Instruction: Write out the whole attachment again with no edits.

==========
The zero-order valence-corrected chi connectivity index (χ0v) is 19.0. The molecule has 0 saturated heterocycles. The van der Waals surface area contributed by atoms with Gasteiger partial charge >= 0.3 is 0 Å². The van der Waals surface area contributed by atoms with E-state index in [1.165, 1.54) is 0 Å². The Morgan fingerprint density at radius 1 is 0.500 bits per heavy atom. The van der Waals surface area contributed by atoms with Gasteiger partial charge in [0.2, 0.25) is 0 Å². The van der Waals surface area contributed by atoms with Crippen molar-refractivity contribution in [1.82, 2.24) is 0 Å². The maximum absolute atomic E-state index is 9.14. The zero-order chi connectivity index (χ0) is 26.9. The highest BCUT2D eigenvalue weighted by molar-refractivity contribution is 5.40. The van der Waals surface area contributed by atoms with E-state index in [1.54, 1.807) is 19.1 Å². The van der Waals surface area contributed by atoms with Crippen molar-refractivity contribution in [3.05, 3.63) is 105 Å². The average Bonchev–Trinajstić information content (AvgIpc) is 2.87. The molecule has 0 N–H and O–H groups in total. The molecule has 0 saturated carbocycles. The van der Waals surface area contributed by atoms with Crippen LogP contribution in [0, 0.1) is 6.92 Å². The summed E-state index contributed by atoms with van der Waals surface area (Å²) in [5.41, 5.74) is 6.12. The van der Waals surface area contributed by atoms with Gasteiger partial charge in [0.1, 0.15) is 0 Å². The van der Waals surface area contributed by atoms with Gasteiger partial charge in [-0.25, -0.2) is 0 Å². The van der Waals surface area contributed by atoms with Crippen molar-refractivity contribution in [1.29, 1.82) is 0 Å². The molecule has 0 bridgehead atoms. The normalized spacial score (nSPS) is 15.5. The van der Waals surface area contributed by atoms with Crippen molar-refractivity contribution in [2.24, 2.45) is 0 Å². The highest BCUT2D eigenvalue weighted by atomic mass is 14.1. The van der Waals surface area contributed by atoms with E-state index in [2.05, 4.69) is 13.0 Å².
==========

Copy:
The zero-order valence-corrected chi connectivity index (χ0v) is 19.0. The molecule has 0 saturated heterocycles. The van der Waals surface area contributed by atoms with Gasteiger partial charge >= 0.3 is 0 Å². The van der Waals surface area contributed by atoms with E-state index in [1.165, 1.54) is 0 Å². The Morgan fingerprint density at radius 1 is 0.500 bits per heavy atom. The van der Waals surface area contributed by atoms with Gasteiger partial charge in [0.2, 0.25) is 0 Å². The van der Waals surface area contributed by atoms with Crippen molar-refractivity contribution in [1.82, 2.24) is 0 Å². The maximum absolute atomic E-state index is 9.14. The zero-order chi connectivity index (χ0) is 26.9. The highest BCUT2D eigenvalue weighted by molar-refractivity contribution is 5.40. The van der Waals surface area contributed by atoms with E-state index in [1.54, 1.807) is 19.1 Å². The van der Waals surface area contributed by atoms with Crippen molar-refractivity contribution in [3.05, 3.63) is 105 Å². The average Bonchev–Trinajstić information content (AvgIpc) is 2.87. The molecule has 0 N–H and O–H groups in total. The molecule has 0 saturated carbocycles. The van der Waals surface area contributed by atoms with Crippen LogP contribution in [0, 0.1) is 6.92 Å². The summed E-state index contributed by atoms with van der Waals surface area (Å²) in [5.41, 5.74) is 6.12. The van der Waals surface area contributed by atoms with Gasteiger partial charge in [0.1, 0.15) is 0 Å². The van der Waals surface area contributed by atoms with Gasteiger partial charge in [-0.25, -0.2) is 0 Å². The van der Waals surface area contributed by atoms with Crippen molar-refractivity contribution in [1.29, 1.82) is 0 Å². The molecule has 0 bridgehead atoms. The normalized spacial score (nSPS) is 15.5. The van der Waals surface area contributed by atoms with Crippen molar-refractivity contribution in [2.24, 2.45) is 0 Å². The highest BCUT2D eigenvalue weighted by atomic mass is 14.1. The van der Waals surface area contributed by atoms with E-state index in [2.05, 4.69) is 13.0 Å².